Where the identification of an accused is at issue, the testimony of one witness is sufficient to convict even though such testimony is contradicted by the accused, provided the witness is credible and he viewed the accused under circumstances that would permit a positive identification to be made. (People v. Miller (1981), 101 Ill. App. 3d 1029, 428 N.E.2d 1038.) The credibility of an identification depends rather upon whether the witness had a full and adequate opportunity to observe the defendant. People v. Witherspoon (1975), 33 Ill. App. 3d 12, 337 N.E.2d 454.

Clearly in the case at bar Armet Pettis had ample opportunity to observe the defendant as the defendant walked from Clara Turner's house, when he turned around to pick up the garbage bag, and while Pettis followed him. Also, Pettis testified that he had previously seen the defendant approximately 20 times when Pettis went to the defendant's father's automobile garage to have his car serviced. Pettis also saw the defendant about a week before the incident when he went to the garage to get a tire repaired. Under these circumstances, Pettis had an excellent opportunity to observe the defendant. The credibility and certainty of Pettis' identification were enhanced by his prior acquaintance with the defendant. Similarly, in People v. Lawson (1978), 65 Ill. App. 3d 755, 382 N.E.2d 878, a witness testified that he knew the defendant prior to the burglary and recognized him. The court stated that this acquaintance, coupled with the witness' testimony identifying the defendant as the burglar, provided a sufficient basis for the jury to find the defendant guilty beyond a reasonable doubt.

The case relied on by the defendant, People v. McGee (1961), 21 Ill. 2d 440, 173 N.E.2d 434, is distinguishable. In McGee, the defendant's burglary conviction was reversed because none of the identification witnesses had more than a fleeting view of the intruder and none claimed to have a satisfactory view of the intruder's features. The court therein stated that the lighting conditions were uncertain and the distances involved in the witnesses' view of the intruder "tend[ed] to impair the weight to be afforded their testimony and leads us to conclude there was no real basis for positive identification." (21 Ill. 2d 440, 445, 173 N.E.2d 434, 436-37.) Such uncertainties were not present in Pettis' identification of the defendant in the case before us. We conclude that the evidence, if believed by the jury, was sufficient to establish the defendant's identity beyond a reasonable doubt.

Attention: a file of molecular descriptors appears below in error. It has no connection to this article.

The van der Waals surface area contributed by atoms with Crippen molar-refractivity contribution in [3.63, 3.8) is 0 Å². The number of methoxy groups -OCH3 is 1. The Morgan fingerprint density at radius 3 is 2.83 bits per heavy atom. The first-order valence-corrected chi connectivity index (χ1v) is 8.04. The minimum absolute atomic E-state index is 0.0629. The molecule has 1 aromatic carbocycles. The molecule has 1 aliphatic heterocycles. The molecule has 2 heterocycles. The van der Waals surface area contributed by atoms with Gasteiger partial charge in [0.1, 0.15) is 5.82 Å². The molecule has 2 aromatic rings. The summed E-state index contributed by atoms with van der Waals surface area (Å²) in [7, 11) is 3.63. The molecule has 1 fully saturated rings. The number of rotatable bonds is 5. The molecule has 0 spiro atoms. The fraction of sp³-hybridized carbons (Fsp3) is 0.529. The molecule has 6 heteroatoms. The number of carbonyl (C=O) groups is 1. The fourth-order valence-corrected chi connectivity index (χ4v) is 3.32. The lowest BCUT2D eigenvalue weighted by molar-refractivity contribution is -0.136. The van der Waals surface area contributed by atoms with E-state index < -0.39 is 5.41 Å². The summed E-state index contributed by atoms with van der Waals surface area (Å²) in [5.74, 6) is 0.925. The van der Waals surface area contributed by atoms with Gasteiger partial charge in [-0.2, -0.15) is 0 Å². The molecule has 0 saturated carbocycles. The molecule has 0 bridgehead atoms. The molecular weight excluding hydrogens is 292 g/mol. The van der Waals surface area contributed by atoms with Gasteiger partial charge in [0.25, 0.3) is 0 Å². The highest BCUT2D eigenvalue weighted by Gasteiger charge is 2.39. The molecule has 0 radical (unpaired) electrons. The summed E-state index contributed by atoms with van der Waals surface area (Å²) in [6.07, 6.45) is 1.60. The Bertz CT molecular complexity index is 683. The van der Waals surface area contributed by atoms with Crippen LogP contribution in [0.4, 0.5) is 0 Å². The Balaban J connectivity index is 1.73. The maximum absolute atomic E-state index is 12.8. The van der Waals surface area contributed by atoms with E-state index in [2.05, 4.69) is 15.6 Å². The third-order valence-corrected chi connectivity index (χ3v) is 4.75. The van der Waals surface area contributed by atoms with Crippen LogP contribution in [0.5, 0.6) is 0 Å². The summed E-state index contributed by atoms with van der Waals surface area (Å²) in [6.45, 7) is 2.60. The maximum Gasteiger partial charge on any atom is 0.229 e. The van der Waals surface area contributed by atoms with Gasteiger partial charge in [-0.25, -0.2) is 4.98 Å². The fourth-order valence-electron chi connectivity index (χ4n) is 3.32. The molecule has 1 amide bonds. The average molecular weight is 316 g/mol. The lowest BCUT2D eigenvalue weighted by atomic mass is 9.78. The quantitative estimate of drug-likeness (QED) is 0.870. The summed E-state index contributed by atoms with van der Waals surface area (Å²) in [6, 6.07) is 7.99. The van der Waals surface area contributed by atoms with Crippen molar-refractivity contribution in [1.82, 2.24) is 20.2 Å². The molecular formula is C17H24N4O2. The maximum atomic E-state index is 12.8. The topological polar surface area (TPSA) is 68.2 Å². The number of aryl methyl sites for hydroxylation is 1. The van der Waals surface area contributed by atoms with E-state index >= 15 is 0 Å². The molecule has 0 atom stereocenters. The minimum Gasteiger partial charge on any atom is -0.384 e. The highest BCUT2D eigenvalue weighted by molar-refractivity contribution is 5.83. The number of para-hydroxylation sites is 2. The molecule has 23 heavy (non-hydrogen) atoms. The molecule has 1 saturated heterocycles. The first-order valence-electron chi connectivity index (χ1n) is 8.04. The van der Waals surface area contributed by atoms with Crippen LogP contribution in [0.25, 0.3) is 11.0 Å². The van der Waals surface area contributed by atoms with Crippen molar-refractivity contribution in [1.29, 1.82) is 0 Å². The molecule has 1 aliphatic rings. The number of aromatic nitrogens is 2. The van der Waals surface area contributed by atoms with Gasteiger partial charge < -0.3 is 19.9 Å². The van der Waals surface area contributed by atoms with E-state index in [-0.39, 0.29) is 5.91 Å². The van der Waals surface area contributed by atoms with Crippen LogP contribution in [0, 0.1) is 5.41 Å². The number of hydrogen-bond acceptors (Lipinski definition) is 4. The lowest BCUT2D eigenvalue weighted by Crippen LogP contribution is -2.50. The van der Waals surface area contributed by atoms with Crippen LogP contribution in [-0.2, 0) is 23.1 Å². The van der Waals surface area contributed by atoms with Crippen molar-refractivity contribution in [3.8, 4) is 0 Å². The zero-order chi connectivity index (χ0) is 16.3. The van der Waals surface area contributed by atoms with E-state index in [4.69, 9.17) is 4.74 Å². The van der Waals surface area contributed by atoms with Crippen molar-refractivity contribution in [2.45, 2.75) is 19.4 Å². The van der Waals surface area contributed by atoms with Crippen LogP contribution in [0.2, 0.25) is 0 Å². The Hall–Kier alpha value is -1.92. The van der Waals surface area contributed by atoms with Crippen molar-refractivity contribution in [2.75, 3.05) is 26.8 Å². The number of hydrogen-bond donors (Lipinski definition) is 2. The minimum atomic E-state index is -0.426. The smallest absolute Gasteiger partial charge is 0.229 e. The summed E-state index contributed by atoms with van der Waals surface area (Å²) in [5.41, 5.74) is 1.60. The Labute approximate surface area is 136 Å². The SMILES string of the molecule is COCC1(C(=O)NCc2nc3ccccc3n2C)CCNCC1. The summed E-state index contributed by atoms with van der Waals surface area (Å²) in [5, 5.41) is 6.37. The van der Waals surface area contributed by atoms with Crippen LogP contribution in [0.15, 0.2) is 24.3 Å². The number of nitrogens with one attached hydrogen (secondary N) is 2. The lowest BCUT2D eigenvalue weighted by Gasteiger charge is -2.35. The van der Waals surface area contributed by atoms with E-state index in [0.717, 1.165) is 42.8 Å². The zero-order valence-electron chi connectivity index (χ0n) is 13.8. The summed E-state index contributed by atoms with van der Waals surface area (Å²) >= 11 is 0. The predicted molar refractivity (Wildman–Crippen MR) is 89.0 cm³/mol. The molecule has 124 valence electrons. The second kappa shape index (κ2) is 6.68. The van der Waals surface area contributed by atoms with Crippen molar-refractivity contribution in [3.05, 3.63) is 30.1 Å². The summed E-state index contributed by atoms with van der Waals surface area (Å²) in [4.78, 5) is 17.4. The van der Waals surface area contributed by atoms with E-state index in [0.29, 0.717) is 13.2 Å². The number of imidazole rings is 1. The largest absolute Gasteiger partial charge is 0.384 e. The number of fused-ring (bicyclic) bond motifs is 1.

Defendant further contends that his alibi witness, James R. Walker, was unimpeached. Walker testified that his car broke down the morning of the incident and that he walked to the garage owned by defendant's father and arrived there at about 10:10 or 10:15 a.m. Three or four men from the garage, including the defendant, helped Walker push his car five or six blocks to the garage and arrived there at about 10:30 or 10:40 a.m. From there Walker, the defendant and another man, "Sonny," used another person's car to go to an auto parts store and a gas station for gas and then returned to the garage at about 12:20 p.m. Walker testified that the defendant was in the backseat of the car at all times. When they arrived back at the garage, defendant and Sonny worked on Walker's car.